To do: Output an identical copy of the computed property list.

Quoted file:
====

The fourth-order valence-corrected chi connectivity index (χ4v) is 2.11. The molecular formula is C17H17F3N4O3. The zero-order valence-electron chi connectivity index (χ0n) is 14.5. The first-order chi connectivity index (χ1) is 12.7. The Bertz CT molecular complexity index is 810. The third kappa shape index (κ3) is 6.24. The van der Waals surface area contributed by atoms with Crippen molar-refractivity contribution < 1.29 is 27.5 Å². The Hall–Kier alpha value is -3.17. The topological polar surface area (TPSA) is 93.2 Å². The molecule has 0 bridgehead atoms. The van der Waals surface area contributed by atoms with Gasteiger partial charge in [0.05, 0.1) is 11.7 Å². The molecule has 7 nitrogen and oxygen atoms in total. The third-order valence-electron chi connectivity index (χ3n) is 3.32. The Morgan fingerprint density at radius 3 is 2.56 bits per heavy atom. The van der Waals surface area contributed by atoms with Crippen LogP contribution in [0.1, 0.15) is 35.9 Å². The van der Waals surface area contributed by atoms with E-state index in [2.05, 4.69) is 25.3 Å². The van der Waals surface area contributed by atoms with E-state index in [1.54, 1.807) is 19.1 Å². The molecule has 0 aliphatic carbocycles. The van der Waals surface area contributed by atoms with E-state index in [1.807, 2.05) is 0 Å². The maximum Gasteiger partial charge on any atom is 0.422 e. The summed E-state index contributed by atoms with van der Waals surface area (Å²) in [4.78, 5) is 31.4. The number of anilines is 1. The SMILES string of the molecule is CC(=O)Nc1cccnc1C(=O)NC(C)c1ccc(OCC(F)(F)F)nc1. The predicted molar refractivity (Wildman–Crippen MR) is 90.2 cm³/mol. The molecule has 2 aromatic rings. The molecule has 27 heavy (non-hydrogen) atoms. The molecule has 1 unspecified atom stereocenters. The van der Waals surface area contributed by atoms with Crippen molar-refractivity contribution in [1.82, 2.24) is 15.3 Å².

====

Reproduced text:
The fourth-order valence-corrected chi connectivity index (χ4v) is 2.11. The molecular formula is C17H17F3N4O3. The zero-order valence-electron chi connectivity index (χ0n) is 14.5. The first-order chi connectivity index (χ1) is 12.7. The Bertz CT molecular complexity index is 810. The third kappa shape index (κ3) is 6.24. The van der Waals surface area contributed by atoms with Crippen molar-refractivity contribution < 1.29 is 27.5 Å². The Hall–Kier alpha value is -3.17. The topological polar surface area (TPSA) is 93.2 Å². The molecule has 0 bridgehead atoms. The van der Waals surface area contributed by atoms with Gasteiger partial charge in [0.05, 0.1) is 11.7 Å². The molecule has 7 nitrogen and oxygen atoms in total. The third-order valence-electron chi connectivity index (χ3n) is 3.32. The Morgan fingerprint density at radius 3 is 2.56 bits per heavy atom. The van der Waals surface area contributed by atoms with Crippen LogP contribution in [0.1, 0.15) is 35.9 Å². The van der Waals surface area contributed by atoms with E-state index in [2.05, 4.69) is 25.3 Å². The van der Waals surface area contributed by atoms with E-state index in [1.54, 1.807) is 19.1 Å². The molecule has 0 aliphatic carbocycles. The van der Waals surface area contributed by atoms with E-state index in [1.807, 2.05) is 0 Å². The maximum Gasteiger partial charge on any atom is 0.422 e. The summed E-state index contributed by atoms with van der Waals surface area (Å²) in [4.78, 5) is 31.4. The number of anilines is 1. The SMILES string of the molecule is CC(=O)Nc1cccnc1C(=O)NC(C)c1ccc(OCC(F)(F)F)nc1. The predicted molar refractivity (Wildman–Crippen MR) is 90.2 cm³/mol. The molecule has 2 aromatic rings. The molecule has 27 heavy (non-hydrogen) atoms. The molecule has 1 unspecified atom stereocenters. The van der Waals surface area contributed by atoms with Crippen molar-refractivity contribution in [1.82, 2.24) is 15.3 Å².